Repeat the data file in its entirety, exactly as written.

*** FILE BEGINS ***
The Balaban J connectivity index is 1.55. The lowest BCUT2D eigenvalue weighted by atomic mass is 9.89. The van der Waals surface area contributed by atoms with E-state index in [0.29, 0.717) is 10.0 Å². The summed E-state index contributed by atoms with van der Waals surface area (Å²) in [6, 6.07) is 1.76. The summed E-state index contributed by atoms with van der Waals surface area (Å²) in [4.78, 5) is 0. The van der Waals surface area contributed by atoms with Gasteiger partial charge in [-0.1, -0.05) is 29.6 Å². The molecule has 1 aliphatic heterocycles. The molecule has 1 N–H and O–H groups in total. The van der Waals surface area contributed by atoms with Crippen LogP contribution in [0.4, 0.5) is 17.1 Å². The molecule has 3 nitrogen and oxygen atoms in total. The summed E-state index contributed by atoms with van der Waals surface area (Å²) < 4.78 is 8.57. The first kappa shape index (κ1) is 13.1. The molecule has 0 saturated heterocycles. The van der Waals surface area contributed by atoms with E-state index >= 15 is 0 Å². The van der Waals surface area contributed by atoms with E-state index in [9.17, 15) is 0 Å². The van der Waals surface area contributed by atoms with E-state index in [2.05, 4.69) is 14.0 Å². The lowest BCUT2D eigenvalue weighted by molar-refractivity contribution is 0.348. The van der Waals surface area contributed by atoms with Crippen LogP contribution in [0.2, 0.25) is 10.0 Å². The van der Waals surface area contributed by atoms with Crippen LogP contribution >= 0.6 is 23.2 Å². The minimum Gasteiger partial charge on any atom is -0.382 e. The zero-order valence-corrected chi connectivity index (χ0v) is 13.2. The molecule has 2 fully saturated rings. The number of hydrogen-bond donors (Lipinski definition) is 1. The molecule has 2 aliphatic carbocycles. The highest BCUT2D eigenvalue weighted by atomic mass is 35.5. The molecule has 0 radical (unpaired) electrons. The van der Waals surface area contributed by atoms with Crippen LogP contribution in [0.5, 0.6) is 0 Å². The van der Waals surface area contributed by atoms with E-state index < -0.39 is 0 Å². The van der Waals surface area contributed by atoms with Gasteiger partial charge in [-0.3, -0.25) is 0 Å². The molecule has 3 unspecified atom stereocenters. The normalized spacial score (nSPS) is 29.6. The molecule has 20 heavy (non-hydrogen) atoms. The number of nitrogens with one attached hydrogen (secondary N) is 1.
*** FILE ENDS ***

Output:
The Balaban J connectivity index is 1.55. The lowest BCUT2D eigenvalue weighted by atomic mass is 9.89. The van der Waals surface area contributed by atoms with E-state index in [0.29, 0.717) is 10.0 Å². The summed E-state index contributed by atoms with van der Waals surface area (Å²) in [6, 6.07) is 1.76. The summed E-state index contributed by atoms with van der Waals surface area (Å²) in [4.78, 5) is 0. The van der Waals surface area contributed by atoms with Gasteiger partial charge in [-0.1, -0.05) is 29.6 Å². The molecule has 1 aliphatic heterocycles. The molecule has 1 N–H and O–H groups in total. The van der Waals surface area contributed by atoms with Crippen LogP contribution in [0.4, 0.5) is 17.1 Å². The molecule has 3 nitrogen and oxygen atoms in total. The summed E-state index contributed by atoms with van der Waals surface area (Å²) < 4.78 is 8.57. The first kappa shape index (κ1) is 13.1. The molecule has 0 saturated heterocycles. The van der Waals surface area contributed by atoms with E-state index >= 15 is 0 Å². The van der Waals surface area contributed by atoms with E-state index in [9.17, 15) is 0 Å². The van der Waals surface area contributed by atoms with E-state index in [2.05, 4.69) is 14.0 Å². The lowest BCUT2D eigenvalue weighted by molar-refractivity contribution is 0.348. The van der Waals surface area contributed by atoms with Crippen LogP contribution in [0.2, 0.25) is 10.0 Å². The van der Waals surface area contributed by atoms with Crippen LogP contribution >= 0.6 is 23.2 Å². The minimum Gasteiger partial charge on any atom is -0.382 e. The zero-order valence-corrected chi connectivity index (χ0v) is 13.2. The molecule has 2 fully saturated rings. The number of hydrogen-bond donors (Lipinski definition) is 1. The molecule has 2 aliphatic carbocycles. The highest BCUT2D eigenvalue weighted by atomic mass is 35.5. The molecule has 0 radical (unpaired) electrons. The van der Waals surface area contributed by atoms with Crippen LogP contribution in [0.5, 0.6) is 0 Å². The van der Waals surface area contributed by atoms with E-state index < -0.39 is 0 Å². The van der Waals surface area contributed by atoms with Gasteiger partial charge in [-0.3, -0.25) is 0 Å². The molecule has 3 unspecified atom stereocenters. The normalized spacial score (nSPS) is 29.6. The molecule has 20 heavy (non-hydrogen) atoms. The number of nitrogens with one attached hydrogen (secondary N) is 1.